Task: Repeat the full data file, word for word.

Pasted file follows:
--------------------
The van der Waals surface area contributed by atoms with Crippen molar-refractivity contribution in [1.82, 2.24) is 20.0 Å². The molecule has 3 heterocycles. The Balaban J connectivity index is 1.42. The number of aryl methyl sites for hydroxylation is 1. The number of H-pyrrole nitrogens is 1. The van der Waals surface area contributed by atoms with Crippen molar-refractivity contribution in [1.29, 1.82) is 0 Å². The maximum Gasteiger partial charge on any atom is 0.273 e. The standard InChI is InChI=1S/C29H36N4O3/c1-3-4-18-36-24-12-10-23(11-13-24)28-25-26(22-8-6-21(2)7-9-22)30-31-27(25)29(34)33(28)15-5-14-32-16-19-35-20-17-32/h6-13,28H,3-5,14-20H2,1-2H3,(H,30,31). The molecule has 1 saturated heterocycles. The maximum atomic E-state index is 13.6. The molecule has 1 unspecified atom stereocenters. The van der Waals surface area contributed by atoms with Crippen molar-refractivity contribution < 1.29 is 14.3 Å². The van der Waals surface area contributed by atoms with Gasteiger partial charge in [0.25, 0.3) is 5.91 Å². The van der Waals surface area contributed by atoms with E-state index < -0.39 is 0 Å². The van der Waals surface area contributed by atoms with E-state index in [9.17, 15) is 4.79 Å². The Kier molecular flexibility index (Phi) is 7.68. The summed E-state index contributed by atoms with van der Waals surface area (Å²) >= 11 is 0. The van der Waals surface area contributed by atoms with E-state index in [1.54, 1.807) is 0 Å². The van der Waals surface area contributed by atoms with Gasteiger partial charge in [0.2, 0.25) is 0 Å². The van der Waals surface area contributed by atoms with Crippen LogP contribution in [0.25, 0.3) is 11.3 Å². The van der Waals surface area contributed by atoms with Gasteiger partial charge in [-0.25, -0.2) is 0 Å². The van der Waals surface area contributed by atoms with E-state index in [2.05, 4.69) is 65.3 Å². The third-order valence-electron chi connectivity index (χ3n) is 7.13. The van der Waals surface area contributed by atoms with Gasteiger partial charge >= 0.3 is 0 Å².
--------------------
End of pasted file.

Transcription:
The van der Waals surface area contributed by atoms with Crippen molar-refractivity contribution in [1.82, 2.24) is 20.0 Å². The molecule has 3 heterocycles. The Balaban J connectivity index is 1.42. The number of aryl methyl sites for hydroxylation is 1. The number of H-pyrrole nitrogens is 1. The van der Waals surface area contributed by atoms with Crippen molar-refractivity contribution in [1.29, 1.82) is 0 Å². The maximum Gasteiger partial charge on any atom is 0.273 e. The standard InChI is InChI=1S/C29H36N4O3/c1-3-4-18-36-24-12-10-23(11-13-24)28-25-26(22-8-6-21(2)7-9-22)30-31-27(25)29(34)33(28)15-5-14-32-16-19-35-20-17-32/h6-13,28H,3-5,14-20H2,1-2H3,(H,30,31). The molecule has 1 saturated heterocycles. The maximum atomic E-state index is 13.6. The molecule has 1 unspecified atom stereocenters. The van der Waals surface area contributed by atoms with Crippen molar-refractivity contribution < 1.29 is 14.3 Å². The van der Waals surface area contributed by atoms with Gasteiger partial charge in [0.25, 0.3) is 5.91 Å². The van der Waals surface area contributed by atoms with E-state index < -0.39 is 0 Å². The van der Waals surface area contributed by atoms with E-state index in [9.17, 15) is 4.79 Å². The Kier molecular flexibility index (Phi) is 7.68. The summed E-state index contributed by atoms with van der Waals surface area (Å²) >= 11 is 0. The van der Waals surface area contributed by atoms with E-state index in [1.54, 1.807) is 0 Å². The van der Waals surface area contributed by atoms with Gasteiger partial charge in [0.2, 0.25) is 0 Å². The van der Waals surface area contributed by atoms with Crippen LogP contribution in [0.25, 0.3) is 11.3 Å². The van der Waals surface area contributed by atoms with Gasteiger partial charge in [-0.25, -0.2) is 0 Å². The van der Waals surface area contributed by atoms with E-state index in [2.05, 4.69) is 65.3 Å². The third-order valence-electron chi connectivity index (χ3n) is 7.13. The van der Waals surface area contributed by atoms with Gasteiger partial charge >= 0.3 is 0 Å².